Tuesday, December 14, 2004

The Silly (Portfolio) Season

Yes, they're what's on everyone's mind, it seems. Certainly on mine. Between the huge pile on my living room floor and the arguments they caused yesterday at my department meeting, I can't get away from them. But yet, I still love them.

I hold to the belief that they are the best way to evaluate student writing even if, in my department's desire for something they can call "outcomes assessment" (and yes, I said "they" and not "we," since in this area, I feel very much apart), portfolios have become a different animal from what I always thought they should be. My department's portfolio does not require students to submit rough drafts and includes a mandatory in-class essay in response to a text which is written over two class periods. Every portfolio is read by another instructor, who assigns it an adisory grade of pass or not pass for basic composition and high pass, pass, low pass or not pass for composition. The instructor of record then decides upon the student's final grade.

Thus, portfolios are primarily a method for evaluation, not development and growth, which is how I always understood them. There is a page length requirement, an MLA documentation requirement, and the in-class essay requirement. The student does get to choose most of the pages which make up the bulk of the portfolio, but within those pages, he/she is supposed to be sure to demonstrate certain things: knowledge and control of thesis, essay structure, development and support, grammatical proficiency, integration of texts, etc.

When we sit down to read and evaluate each other's portfolios, certain problems always arise. Because we cannot agree amongst ourselves about such things, we argue about whether a strong voice trumps grammatical errors, whether a weak in-class essay is balanced out by strong revised essays, whether missing MLA documentation really matters in an otherwise brilliant and obviously unplagiarized portfolio. These could be fruitful discussions, but they haven't been. Instead, people have often just dug in their heels. The upside is that in the end the outside reader's evaluation is only advisory, but some department members have even questioned whether that should be changed and the other reader's assessment should be binding (at which point I fantasize about being Lucy Lui in Kill Bill Vol. 1 and jumping on the table with a very sharp sword).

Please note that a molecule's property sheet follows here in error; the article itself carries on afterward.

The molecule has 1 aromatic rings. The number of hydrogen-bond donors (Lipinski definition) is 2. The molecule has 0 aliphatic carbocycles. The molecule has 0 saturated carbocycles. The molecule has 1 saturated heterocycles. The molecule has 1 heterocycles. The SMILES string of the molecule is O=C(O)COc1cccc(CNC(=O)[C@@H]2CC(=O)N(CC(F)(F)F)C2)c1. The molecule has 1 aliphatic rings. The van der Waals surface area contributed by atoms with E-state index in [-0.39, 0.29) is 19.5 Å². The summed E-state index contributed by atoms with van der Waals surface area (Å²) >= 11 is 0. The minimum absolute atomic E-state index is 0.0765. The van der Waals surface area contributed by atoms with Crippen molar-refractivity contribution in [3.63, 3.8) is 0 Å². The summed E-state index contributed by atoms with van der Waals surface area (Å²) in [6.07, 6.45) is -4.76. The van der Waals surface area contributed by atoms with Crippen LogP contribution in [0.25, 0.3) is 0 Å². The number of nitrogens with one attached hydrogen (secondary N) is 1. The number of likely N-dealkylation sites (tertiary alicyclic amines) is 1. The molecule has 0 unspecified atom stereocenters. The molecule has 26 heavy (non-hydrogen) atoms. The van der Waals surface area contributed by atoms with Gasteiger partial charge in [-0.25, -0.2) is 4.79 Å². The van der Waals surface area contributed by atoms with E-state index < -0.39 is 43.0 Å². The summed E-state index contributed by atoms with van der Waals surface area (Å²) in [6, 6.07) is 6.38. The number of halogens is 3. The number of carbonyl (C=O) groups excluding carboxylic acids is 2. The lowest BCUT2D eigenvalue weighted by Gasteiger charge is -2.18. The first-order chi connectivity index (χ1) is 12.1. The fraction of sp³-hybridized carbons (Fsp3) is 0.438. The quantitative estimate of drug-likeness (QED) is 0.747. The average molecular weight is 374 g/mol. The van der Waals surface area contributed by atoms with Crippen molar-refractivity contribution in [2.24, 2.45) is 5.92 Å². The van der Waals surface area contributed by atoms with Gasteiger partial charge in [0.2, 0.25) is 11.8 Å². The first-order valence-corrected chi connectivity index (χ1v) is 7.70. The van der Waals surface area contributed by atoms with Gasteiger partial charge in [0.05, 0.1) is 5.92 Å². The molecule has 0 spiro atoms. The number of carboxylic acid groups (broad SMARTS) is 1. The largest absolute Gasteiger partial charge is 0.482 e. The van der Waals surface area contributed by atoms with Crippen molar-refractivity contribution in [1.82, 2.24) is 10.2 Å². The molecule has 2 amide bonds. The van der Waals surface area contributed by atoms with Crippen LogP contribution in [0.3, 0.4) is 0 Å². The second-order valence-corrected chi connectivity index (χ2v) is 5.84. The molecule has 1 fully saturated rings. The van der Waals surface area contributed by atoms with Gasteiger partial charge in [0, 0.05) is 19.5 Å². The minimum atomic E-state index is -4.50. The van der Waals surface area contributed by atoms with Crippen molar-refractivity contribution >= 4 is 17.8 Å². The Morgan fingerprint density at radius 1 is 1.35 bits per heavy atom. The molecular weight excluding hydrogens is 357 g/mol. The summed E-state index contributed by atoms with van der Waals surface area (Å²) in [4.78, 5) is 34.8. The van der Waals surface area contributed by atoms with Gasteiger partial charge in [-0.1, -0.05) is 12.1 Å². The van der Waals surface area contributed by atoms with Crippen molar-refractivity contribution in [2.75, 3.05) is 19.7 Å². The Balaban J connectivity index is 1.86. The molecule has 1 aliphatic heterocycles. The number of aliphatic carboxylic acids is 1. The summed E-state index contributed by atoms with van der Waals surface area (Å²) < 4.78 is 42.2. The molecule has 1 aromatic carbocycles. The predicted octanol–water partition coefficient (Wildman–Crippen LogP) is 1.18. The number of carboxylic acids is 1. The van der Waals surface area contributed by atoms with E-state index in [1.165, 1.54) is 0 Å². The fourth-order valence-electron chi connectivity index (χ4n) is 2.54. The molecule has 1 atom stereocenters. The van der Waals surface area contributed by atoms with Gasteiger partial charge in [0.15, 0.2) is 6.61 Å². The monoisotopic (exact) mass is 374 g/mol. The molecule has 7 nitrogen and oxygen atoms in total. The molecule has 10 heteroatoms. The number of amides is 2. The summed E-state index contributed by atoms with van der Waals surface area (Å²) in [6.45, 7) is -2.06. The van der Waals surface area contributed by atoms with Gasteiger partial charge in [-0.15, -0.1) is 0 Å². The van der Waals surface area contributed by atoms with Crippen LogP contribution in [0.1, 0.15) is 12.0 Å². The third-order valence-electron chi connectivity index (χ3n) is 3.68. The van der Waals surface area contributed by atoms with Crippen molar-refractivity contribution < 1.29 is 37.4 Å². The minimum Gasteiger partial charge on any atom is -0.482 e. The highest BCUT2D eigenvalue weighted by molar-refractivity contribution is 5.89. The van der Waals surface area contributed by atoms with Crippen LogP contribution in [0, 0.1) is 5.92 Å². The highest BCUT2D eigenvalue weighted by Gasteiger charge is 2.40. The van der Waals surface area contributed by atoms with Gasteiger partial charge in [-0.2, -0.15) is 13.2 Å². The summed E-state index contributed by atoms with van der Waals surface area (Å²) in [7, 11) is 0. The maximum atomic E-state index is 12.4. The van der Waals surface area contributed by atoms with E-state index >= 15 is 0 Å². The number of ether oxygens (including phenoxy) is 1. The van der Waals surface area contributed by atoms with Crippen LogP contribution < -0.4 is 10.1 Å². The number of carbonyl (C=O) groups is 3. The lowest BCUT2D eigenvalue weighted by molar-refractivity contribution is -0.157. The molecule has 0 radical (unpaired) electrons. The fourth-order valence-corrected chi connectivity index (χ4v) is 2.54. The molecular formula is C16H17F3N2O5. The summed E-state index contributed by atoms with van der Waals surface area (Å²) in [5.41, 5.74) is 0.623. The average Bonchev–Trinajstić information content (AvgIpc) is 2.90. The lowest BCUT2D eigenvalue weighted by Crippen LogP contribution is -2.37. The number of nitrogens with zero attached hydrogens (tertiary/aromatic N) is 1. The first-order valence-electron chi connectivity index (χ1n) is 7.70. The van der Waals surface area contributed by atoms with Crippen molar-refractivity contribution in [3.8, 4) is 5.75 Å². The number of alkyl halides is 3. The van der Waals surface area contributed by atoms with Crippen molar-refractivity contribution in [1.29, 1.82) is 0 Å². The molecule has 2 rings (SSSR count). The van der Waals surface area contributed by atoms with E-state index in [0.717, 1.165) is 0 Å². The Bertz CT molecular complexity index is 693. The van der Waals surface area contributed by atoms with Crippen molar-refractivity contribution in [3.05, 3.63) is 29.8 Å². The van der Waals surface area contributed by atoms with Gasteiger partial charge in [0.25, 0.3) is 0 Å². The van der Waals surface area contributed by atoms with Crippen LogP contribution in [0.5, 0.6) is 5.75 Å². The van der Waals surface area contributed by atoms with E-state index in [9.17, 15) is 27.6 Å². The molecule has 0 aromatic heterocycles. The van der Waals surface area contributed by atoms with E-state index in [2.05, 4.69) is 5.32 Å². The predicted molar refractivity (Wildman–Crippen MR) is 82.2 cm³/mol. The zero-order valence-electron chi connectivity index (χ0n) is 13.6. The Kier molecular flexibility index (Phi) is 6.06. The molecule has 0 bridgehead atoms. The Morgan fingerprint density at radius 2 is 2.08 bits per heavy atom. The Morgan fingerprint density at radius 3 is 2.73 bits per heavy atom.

It's an imperfect process, and one which for me, frankly, violates many of my beliefs about portfolios in particular and the effective teaching of writing in general. I understand how portfolios became the humane answer to institutionally or state-required assessment (See Elbow and Belanoff in Kathleen Blake Yancey's Situating Portfolios, for example), but there is a very real danger in destroying everything wonderful about them in the process. I wonder, in fact, if our attempts to kill the assessment bird and the teaching bird with this one stone have been wise, and if portfolios would be better used as the teaching tool they were created to be and assessment were left to other methods.


At 2:28 AM, Blogger jocalo said...

We're in the midst of establishing a portfolio assessment process for our BW course at De Anza, so I read your post and Rosa's with great interest. I'll be calling attention to them on our department listserv.